HOME / Posts Tagged: HTML5

Vega-Lite: producing complex visualisations with minimal amount of code

Here is an interesting visualisation library released just a few days ago from the University Washington Interactive Data Lab. Vega-Lite is a high-level visualization grammar. It provides a concise JSON syntax for supporting rapid generation of visualizations to support analysis. Vega-Lite can serve as a declarative format for describing and creating data visualizations. Vega-Lite specifications [Continue reading]

Flybys: Strava replays an entire race

Available for some time in test mode, Flybys is a (now more prominently displayed) feature from Strava that allows you to replay multiple runs of users of the platform. It is available for all activities, even your training runs, but is more fun for full races were there are much more users matching your data. [Continue reading]

Chart.js: cross-browser, animated, HTML5 charts

//Non-Flash charts is a favourite topic of mine (see more here http://bit.ly/g-chart), basically because charts have been one of the last things Flash could do that HTML couldn’t. This of course has been changing a lot the last few years.  Another very recent (released yesterday!) example of is Chart.js. It packs: – 6 animated chart types: [Continue reading]

Going Fullscreen with HTML5

// Up until recently, having a web page running in full screen was not possible, left only for #Flash -based sites. The best you could do was remove the menu/location bars but still the window frame remained. This has changed with the #HTML5 #Fullscreen API which allows handling full-screen capability of the browser via #javascript [Continue reading]

Page flip effect with jQuery

Burn Flash, burn Here’s another use of Flash that can be converted to #HTML5 / #CSS3 : turn.js provides an easy to setup page-flip effect with just a few lines of codes. Get it here http://bit.ly/FOHmkX and also check out this tutorial of an Instragram-powered "magazine" using turn,js http://bit.ly/ym1cDo Google+: Reshared 3 times Google+: View [Continue reading]

Right-click menus in HTML5

The image below is from the future. :) It shows a context-related right-click menu implemented with just a few lines of #HTML5 code. This is already part of the official HTML 5 spec but is only supported by Firefox at the moment. The spec describes menus that are related to a section, can have sub-menus [Continue reading]

HTML5 Tags Cheat Sheet

A helpful cheat sheet of #HTML5 tags by www.inmotionhosting.com (via +Andrew Maxwell)Full resolution: https://markg.blog/2012/01/10/html5-tags-cheat-sheet/html5_cheat_sheet_tags/ Google+: Reshared 1 times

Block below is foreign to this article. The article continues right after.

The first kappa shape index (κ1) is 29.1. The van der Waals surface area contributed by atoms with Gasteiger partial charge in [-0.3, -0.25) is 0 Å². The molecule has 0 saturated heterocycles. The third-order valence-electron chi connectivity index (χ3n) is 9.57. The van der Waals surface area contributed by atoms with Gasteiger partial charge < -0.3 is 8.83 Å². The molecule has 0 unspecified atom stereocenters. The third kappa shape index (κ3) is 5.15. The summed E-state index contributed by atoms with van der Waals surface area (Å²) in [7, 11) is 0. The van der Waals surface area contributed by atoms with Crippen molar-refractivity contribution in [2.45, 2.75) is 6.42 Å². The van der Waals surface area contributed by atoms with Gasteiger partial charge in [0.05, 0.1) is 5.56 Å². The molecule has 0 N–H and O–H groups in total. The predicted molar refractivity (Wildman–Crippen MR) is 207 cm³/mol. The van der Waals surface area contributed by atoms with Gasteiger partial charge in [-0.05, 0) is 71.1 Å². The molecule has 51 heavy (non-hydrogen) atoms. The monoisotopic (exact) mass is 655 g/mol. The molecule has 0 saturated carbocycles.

Excellent #HTML5 work!

This really pushes the boundaries of what we consider can be done with HTML :) Reshared post from +Marcin Wichary We open sourced the code behind Stanisław Lem doodle and I wrote an article describing it. Hope you enjoy! http://www.html5rocks.com/en/tutorials/doodles/lem/http://code.google.com/p/stanislaw-lem-google-doodle/ Embedded Link HTML5 Rocks – Case Study: Building the Stanisław Lem Google doodle Google+: Reshared [Continue reading]

Another victory for #HTML5 and #CSS3

The next version of the Kindle books format will support HTML5 and CSS3, moving away from the Mobi format. Of course it continues to be a shame (and a non-starter for me) that Kindle doesn’t support #EPUB … Embedded Link Kindle Format 8 Overview Kindle Format 8 Overview Google+: Reshared 1 times Google+: View post [Continue reading]

Trying out Adobe Edge (Adobe Edge brings Flash design to HTML5)

For all the talk of how HTML5 will be the future of the Web, and how, in particular, it will replace Flash for rich interactive and animated content, the reality is that the technology is out of reach for a lot of the designers and animators currently using Flash. While HTML5 developers are working directly [Continue reading]

Swiffy: convert SWF files to HTML5

Today we’re making the first version of Swiffy available on Google Labs. You can upload a SWF file, and Swiffy will produce an HTML5 version which will run in modern browsers with a high level of SVG support such as Chrome and Safari. It’s still an early version, so it won’t convert all Flash content, [Continue reading]